They came to say good-bye
Frank discussions between north and south suggest what must be done if Sudan is to remain one country, reports Asmaa El-Husseini from Juba
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Sudanese Islamist opposition leader Hassan Al-Turabi (r) and southern Sudan's regional president Salva Kiir attend the Juba conference in the capital of semi- autonomous south Sudan
Recently, the ruling National Congress Party (NCP) of President Omar Al-Bashir turned down an invitation to participate in a conference in Juba. Its absence didn't make much difference, for the accusations came thick and fast anyway. The south, which will have a referendum on its secession in January 2011, seems to have given up on unity with the north. Its politicians blame everything that went wrong in the country and in their own region on the ineptness of the northern leaders who have ruled Sudan since the 1989 coup.
Some northern leaders turned up in Juba, but their attempts to soothe nerves have been less than successful. Among the northerners who travelled to Juba were Umma Party leader and former prime minister Al-Sadeq Al-Mahdi, National Islamic Front leader and former parliamentary speaker Hassan Al-Turabi, and Communist Party leader Mohamed Nugud.
The southerners are livid that the northern leaders have failed to establish a Sudanese state that tolerates diversity. Some accused the northerners of waging a jihad against the south during the years of the National Salvation Revolution. Some recalled certain atrocities that took place in the south during Al-Mahdi's rule. References were made to "broken promises" and "forgotten vows".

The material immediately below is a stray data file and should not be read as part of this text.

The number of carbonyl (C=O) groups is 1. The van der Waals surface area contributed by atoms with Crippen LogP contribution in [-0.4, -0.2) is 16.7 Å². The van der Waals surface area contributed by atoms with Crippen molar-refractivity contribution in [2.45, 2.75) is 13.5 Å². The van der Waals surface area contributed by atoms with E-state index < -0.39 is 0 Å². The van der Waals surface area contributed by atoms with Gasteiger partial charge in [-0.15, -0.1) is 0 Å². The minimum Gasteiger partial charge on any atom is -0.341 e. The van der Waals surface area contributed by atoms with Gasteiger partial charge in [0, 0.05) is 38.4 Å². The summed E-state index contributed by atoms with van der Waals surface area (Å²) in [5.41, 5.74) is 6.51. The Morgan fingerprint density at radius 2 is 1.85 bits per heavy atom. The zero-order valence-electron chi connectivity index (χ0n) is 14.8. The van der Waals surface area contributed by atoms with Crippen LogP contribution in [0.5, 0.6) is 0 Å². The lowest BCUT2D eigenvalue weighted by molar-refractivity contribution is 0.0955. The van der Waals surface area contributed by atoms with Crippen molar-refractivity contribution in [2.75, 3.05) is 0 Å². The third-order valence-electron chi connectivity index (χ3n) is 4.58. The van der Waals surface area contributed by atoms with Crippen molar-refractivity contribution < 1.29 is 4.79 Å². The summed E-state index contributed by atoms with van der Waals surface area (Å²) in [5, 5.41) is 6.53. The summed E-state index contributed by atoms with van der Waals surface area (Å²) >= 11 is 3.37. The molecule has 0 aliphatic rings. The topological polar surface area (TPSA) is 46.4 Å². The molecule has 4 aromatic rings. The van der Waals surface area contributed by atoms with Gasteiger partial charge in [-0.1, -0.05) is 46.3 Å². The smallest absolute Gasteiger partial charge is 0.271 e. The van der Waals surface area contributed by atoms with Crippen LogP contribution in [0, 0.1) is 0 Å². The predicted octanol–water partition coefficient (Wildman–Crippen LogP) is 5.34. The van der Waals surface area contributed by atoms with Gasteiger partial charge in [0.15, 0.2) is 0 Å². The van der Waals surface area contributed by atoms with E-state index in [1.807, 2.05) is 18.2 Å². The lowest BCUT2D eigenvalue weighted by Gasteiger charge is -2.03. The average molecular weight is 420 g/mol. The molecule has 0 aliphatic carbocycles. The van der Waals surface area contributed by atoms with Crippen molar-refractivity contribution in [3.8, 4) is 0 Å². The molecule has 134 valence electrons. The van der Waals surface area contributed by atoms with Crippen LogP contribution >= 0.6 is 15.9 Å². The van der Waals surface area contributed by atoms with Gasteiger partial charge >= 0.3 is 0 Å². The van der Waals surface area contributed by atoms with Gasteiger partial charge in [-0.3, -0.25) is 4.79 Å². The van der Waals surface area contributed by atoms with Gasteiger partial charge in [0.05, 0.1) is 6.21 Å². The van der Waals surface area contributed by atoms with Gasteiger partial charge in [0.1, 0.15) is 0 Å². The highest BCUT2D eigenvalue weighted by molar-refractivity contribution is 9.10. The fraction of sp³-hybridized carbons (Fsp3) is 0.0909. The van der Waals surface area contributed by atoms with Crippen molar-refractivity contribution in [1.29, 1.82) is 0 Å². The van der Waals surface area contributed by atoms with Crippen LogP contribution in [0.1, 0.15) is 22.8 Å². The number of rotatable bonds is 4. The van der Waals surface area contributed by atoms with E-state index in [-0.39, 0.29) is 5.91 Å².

The conference brought back memories of another meeting that was held in Juba in 1947, before the country won its independence. Northern politicians spoke of that conference as an event that launched a united Sudan. But the southerners recalled a different story.
Yasser Arman, deputy secretary-general of the Sudan People's Liberation Movement (SPLM), said that the first Juba conference was a "painful memory" to the southerners. It was a ruse that continued until independence, he added.
It was in Juba in 1947 that the southerners voted for unity with the north. "They were promised federalism, but the northern political leaders cheated them. It is therefore a tricky business, reminding the southerners of that conference. For them, it is a sad memory," Amnad said.
Speaking at a session of the south Sudan parliament, Paul Mayom, information minister, said that the process of unity in an Islamic country differs from that in a diverse country such as Sudan. "The peace agreement concerning the south is not a solution, but a means to an end, which is self- determination," he said.
Mayom denied that the partitioning of Sudan would be bad for Africa. "We cannot live in a unified Sudan at a time when leaders of the country manage politics by the standards of religion," he pointed out.
John Luk, minister of energy and mining of the south Sudan government, called on the Sudanese to stop blaming the colonialists who left the country 50 years ago. He criticised leaders of the north for monopolising power, but stated that Sudan may be able to remain united if religion and politics are separated. He said that the peace agreement has given Sudan two governments, an Islamic one in the north and a secular one in the south.
Luk called Al-Mahdi and Al-Turabi to come up with ideas on how religion and politics can be handled in Sudan. Khartoum should start acting differently if it wants the country to stick together, he added.